Sigma 18-250mm f/3.5-6.3 DC OS HSM review
4 Conclusion & samples
Conclusion - Pros
- Huge 13.9x focal length range, ideal general purpose and travel lens
- Good image quality in the wide to short telephoto range
- Fast, quiet autofocus
- Low distortion (for a superzoom)
- Good build quality, smooth zooming action and no zoom creep
Conclusion - Cons
- Very inconsistent sharpness through the zoom range - extremely soft at 135mm
- Soft corners at almost all focal lengths
- Image stabilization not as effective as on similar lenses, especially at telephoto end
The Sigma 18-250mm F3.5-6.3 DC OS HSM, perhaps unsurprisingly, seems very much to be a case of 'take the 18-200mm OS, make it longer', and exhibits much the same characteristics as the older design. It's therefore a lens which takes a slightly different approach than usual to the 'all-in-one' superzoom concept, trading off absolute sharpness against other desirable optical characteristics, namely relatively low distortion and chromatic aberration. So, just as we noted with the 18-200mm, if you're the kind of photographer who absolutely demands pixel-level sharpness in your images, you can look away now - this simply isn't the lens for you. However, if you don't tend to examine your pictures in that level of detail, and want straight lines to appear as nearly straight as possible, the 18-250mm becomes well worthy of consideration.
In terms of operation and ergonomics, the 18-250mm scores pretty highly. The HSM autofocus is fast, silent and positive, and probably on a par with Canon and Nikon's own image stabilized superzooms - this is important when you want to grab quick shots of moving subjects. The zoom action is impressively smooth and even in feel for a lens with such a long range, and our sample also showed no inclination towards zoom creep (i.e. the tendency for the zoom mechanism to extend under its own weight), which is a common affliction of superzoom designs. Of course that enormous zoom range is compelling in itself - and hugely useful in situations when changing lenses is undesirable or inconvenient.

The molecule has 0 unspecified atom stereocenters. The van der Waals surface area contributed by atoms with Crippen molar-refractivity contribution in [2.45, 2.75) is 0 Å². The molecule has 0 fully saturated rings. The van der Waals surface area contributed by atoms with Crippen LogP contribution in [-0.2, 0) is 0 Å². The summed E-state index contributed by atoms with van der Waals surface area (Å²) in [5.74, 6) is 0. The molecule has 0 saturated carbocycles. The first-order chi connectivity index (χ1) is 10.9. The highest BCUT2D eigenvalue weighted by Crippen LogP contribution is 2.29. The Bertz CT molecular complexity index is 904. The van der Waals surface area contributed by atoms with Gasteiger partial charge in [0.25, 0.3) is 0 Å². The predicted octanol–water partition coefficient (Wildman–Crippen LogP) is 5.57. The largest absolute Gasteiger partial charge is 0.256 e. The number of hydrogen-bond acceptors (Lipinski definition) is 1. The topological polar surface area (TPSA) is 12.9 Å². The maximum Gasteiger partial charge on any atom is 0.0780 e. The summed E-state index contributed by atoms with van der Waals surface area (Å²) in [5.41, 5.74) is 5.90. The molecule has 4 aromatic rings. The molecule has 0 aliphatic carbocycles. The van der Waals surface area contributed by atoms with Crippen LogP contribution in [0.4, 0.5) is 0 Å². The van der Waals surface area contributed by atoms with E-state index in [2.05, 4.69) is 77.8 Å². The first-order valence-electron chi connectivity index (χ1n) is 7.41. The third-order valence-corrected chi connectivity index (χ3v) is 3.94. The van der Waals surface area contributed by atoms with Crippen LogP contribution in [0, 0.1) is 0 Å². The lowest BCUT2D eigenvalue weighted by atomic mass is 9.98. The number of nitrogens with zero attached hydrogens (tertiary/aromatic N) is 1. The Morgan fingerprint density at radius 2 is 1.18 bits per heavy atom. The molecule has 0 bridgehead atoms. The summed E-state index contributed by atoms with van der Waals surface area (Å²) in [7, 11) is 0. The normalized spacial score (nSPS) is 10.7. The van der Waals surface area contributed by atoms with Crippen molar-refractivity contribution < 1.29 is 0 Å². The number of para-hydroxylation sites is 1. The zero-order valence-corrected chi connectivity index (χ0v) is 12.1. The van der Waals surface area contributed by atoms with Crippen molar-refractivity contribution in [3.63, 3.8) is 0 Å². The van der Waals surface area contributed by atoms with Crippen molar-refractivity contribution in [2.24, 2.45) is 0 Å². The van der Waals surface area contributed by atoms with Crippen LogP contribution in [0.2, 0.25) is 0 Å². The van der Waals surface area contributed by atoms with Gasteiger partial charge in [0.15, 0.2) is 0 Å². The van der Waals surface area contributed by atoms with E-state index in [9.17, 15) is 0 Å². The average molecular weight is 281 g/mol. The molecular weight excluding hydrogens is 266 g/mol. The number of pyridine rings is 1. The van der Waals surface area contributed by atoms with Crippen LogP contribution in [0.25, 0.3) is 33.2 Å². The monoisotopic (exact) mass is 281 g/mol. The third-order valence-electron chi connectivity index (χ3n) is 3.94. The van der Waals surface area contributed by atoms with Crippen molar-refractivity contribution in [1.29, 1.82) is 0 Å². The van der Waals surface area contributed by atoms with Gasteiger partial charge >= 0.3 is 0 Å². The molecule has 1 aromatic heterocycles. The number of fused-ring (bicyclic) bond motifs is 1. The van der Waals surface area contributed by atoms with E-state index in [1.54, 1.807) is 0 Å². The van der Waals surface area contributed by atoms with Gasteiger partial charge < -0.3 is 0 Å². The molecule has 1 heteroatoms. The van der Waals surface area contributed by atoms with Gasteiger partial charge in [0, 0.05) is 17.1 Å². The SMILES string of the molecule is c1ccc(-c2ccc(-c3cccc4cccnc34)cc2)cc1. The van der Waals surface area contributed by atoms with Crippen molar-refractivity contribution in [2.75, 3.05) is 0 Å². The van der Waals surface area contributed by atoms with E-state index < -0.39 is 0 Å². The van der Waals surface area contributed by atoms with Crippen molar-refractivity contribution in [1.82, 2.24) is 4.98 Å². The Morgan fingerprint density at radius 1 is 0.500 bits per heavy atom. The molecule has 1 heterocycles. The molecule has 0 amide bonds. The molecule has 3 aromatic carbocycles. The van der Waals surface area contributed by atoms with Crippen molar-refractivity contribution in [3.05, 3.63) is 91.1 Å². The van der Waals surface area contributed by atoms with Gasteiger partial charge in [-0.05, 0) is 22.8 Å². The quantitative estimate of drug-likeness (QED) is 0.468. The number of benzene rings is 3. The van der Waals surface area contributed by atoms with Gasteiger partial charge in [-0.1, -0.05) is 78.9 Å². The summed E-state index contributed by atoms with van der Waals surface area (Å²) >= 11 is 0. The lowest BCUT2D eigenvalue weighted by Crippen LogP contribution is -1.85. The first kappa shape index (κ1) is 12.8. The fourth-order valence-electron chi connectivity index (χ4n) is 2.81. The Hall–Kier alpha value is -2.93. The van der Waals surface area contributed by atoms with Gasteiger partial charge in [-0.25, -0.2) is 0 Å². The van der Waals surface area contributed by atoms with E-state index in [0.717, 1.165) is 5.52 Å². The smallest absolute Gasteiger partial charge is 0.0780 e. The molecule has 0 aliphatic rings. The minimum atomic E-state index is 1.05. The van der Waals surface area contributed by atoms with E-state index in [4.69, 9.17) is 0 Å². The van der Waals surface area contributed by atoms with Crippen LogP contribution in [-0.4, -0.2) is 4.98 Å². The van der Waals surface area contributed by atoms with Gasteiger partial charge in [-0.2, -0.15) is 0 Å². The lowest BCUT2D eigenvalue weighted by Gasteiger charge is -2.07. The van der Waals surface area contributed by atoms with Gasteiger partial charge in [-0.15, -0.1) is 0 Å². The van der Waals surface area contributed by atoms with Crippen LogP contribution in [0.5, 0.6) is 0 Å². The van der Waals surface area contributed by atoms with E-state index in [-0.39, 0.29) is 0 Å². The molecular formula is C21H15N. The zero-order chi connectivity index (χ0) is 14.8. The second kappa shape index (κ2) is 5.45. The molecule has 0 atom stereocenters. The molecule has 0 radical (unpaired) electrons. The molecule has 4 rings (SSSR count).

The optical stabilization system, however, is some way short of the best we've used, and perhaps the weakest link of the package. It works reasonably well towards the wide end, giving about three stops benefit, but disappointingly is at its least effective at telephoto, where we got at best two stops stabilization (compared to 4 stops from the best performers in this class). This is problematic because it's where you need it most; indeed the combination of the long focal length, slow F6.3 maximum aperture, and ineffective OS means that on anything other than a bright, sunny day, you'll find yourself struggling for light, and needing to boost the ISO significantly to get usable results.
Many potential buyers will of course be interested in how the Sigma compares to its most obvious direct rival, the Tamron 18-270mm F3.5-6.3 Di-II VC. As usual, the answer to this question is not entirely simple, with the two lenses having a different array of strengths and weaknesses. In a fashion that's almost stereotypical between the two brands, the Tamron certainly appears to be consistently sharper, and has a rather more effective stabilisation system. The Sigma, in contrast, has arguably a more balanced overall design approach; alongside its low distortion, the autofocus is far faster and quieter, and the build quality and ergonomics are better too.
Ultimately, with superzooms, the choice comes down to a game of 'pick your favorite compromise', as there's inevitably a penalty to be paid for the undeniable convenience of carrying around such a large zoom range in a single lens. If you tend to share your pictures by posting downsized versions to photo-sharing websites, or making small prints to show around friends and family, the 18-250mm's relative lack of sharpness won't be much of a problem, and its low distortion will be a positive virtue. Likewise if you're after an all-in-one travel lens, and want to be able to grab quick snaps of friends or children, that HSM autofocus system may well prove to be beneficial. As always, the choice is yours.
Rating (out of 10)
|Ergonomics & handling||8.0|
Recommended (with reservations)
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